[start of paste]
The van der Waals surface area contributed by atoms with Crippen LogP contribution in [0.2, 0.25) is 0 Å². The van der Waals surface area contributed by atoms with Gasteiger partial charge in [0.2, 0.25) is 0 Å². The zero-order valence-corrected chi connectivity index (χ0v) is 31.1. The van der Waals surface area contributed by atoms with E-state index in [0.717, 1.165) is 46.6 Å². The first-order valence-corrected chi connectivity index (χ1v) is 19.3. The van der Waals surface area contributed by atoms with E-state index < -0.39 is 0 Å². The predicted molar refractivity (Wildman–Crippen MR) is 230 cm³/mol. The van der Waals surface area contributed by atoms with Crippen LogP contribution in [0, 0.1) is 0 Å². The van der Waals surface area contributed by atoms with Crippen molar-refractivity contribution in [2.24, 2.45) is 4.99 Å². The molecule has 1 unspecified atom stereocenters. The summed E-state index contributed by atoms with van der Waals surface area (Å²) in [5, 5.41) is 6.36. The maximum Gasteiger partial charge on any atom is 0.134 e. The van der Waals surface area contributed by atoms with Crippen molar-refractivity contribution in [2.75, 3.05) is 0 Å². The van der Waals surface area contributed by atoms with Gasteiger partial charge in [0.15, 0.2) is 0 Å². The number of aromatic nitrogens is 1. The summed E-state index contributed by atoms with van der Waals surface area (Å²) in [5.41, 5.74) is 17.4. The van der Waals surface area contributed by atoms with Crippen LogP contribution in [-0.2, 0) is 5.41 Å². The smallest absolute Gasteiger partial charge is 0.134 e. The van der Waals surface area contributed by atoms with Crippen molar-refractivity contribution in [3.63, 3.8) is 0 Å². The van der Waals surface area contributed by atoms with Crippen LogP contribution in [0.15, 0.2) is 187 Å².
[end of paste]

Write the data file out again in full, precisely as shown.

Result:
The van der Waals surface area contributed by atoms with Crippen LogP contribution in [0.2, 0.25) is 0 Å². The van der Waals surface area contributed by atoms with Gasteiger partial charge in [0.2, 0.25) is 0 Å². The zero-order valence-corrected chi connectivity index (χ0v) is 31.1. The van der Waals surface area contributed by atoms with E-state index in [0.717, 1.165) is 46.6 Å². The first-order valence-corrected chi connectivity index (χ1v) is 19.3. The van der Waals surface area contributed by atoms with E-state index < -0.39 is 0 Å². The predicted molar refractivity (Wildman–Crippen MR) is 230 cm³/mol. The van der Waals surface area contributed by atoms with Crippen LogP contribution in [0, 0.1) is 0 Å². The van der Waals surface area contributed by atoms with Crippen molar-refractivity contribution in [2.24, 2.45) is 4.99 Å². The molecule has 1 unspecified atom stereocenters. The summed E-state index contributed by atoms with van der Waals surface area (Å²) in [5, 5.41) is 6.36. The maximum Gasteiger partial charge on any atom is 0.134 e. The van der Waals surface area contributed by atoms with Crippen molar-refractivity contribution in [2.75, 3.05) is 0 Å². The van der Waals surface area contributed by atoms with Gasteiger partial charge in [0.15, 0.2) is 0 Å². The number of aromatic nitrogens is 1. The summed E-state index contributed by atoms with van der Waals surface area (Å²) in [5.41, 5.74) is 17.4. The van der Waals surface area contributed by atoms with Crippen LogP contribution in [-0.2, 0) is 5.41 Å². The smallest absolute Gasteiger partial charge is 0.134 e. The van der Waals surface area contributed by atoms with Crippen molar-refractivity contribution in [3.63, 3.8) is 0 Å². The van der Waals surface area contributed by atoms with Crippen LogP contribution in [0.15, 0.2) is 187 Å².